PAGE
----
The flattened and toasted pullman-tortillas were soft, chewy and exceedingly more tortilla-like than I had previously hoped.  In fact, I don’t think I would ever go back to buying the “real” but lifeless flour tortillas from the supermarkets that taste like paperboards, over this fake but delicious cheat that are tender and blanket-like.  And however unseemly, confused, and chaotic the list of ingredients may sound, each and every tiny little tacos just tasted… well, delicious.  It all works, together.  Really, try it, because it’s not that difficult.  The meaty savouriness that benefits from a hint of soy and chili.  The sharpness of the scallions softened by mayonnaise then gets kicked up again with gochujang.  The tangy kimchi with the coolness of the avocados.  You could even swap it with Israeli hummus, and season the halal beef with curry pastes from Thailand.  It will all, be good.  Then everything together, hot and cold, high and low… hmmm, I know what you mean.

Then the spiciness, the burning sensation that my brain registers as a sense of pain that comes from the heat of all this…  well, I suspect you can feel that, too.

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  • 2 large or 3 small shallots, peeled
  • 3 cloves garlic, peeled
  • 4 charred and peeled long red chilis, or 1 tbsp srirracha
  • 1 tbsp miso paste
  • 2 tsp Mexican chili powder
  • 1/2 tsp smoked paprika
  • 1 tbsp olive oil
  • 1 tsp toasted sesame oil
  • 12.3 oz (350 grams) ground beef
  • 1 tsp soy sauce
  • 1 1/4 tsp sugar
  • 1/4 tsp ground black pepper
  • 1 large avocado, finely diced
  • 1/3 cup kimchi, finely diced
  • 1/2 tsp toasted sesame oil
  • 1 cup thinly sliced scallion
  • 1 tsp mayonnaise
  • 1 tsp gochujang/Korean chili paste
  • 1/2 tsp red chili flakes
  • Salt and pepper to taste


  1. TO MAKE THE BEEF TOPPING: In a food-processor, pulse shallots, garlics, charred/peeled long red chilis (or sriracha), miso paste, chili powder, smoked paprika, olive oil and toasted sesame oil, until finely ground into a coarse paste. Heat up a skillet over medium-high heat, then cook the paste for a couple min until it starts to caramelised on the sides of the skillet. Add the ground beef, breaking it up a wooden spoon, then add soy sauce (*you may need less soy sauce if you used sriracha instead of chilis*), sugar and ground black pepper. Cook until the beef is nicely browned, then set aside until needed.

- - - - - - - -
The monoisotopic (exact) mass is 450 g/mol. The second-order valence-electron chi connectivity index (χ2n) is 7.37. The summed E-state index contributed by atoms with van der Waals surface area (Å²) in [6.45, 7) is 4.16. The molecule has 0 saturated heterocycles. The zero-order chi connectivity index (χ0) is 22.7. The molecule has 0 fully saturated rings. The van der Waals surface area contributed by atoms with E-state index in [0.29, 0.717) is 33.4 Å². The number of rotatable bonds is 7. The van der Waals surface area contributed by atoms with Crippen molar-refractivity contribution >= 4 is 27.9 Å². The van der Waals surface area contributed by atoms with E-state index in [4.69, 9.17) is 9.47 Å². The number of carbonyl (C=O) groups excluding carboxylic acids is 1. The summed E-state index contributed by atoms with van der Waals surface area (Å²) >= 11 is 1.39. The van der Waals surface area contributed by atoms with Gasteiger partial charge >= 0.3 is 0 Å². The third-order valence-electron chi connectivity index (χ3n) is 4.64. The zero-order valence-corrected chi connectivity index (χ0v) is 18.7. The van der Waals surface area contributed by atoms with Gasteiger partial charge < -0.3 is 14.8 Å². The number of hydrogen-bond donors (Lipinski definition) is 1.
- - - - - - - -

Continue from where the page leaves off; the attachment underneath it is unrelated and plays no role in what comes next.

2. TO MAKE THE TOPPINGS: Mix diced avocado, diced kimchi and toasted sesame oil together, then set aside. Soak the thinly sliced scallions in water for one min remove a bit of the sharpness, then drain really really well. Mix mayonnaise and gochujang together until even, then add the scallions and chili flakes, and mix until evenly coated. Season with salt and black pepper to taste.
  3. *TO MAKE THE PULLMAN-TOAST TORTILLA: With a serrated knife, trim off the crusts of the pullman-toasts. Use a rollin-pin to flatten the toasts completely, then cut out disks with a large biscuit-cutter. Roll each disks again until the surface is completely flattened and smooth. The surfaces should almost look dough-like, smooth without much holes and textures. Heat up a stainless steel or iron skillet over medium heat until hot. Toast each pullman-tortilla ON ONE SIDE ONLY for 15~30 seconds until there are even browned marks all over, then set aside on a plate covered with a towel, and repeat with the rest (toasting both sides will make the tortilla too hard).
  4. Serve the pullman-tortilla with the mix of toppings, and wedges of lime.

  • Lindsay

    November 16, 2015 at 8:05 PM Reply

    Mandy, you are a poet. Your words are beautiful, and so achingly true. Please write a book (like a hybrid book-cookbook). Yes to everything in this post. Yes.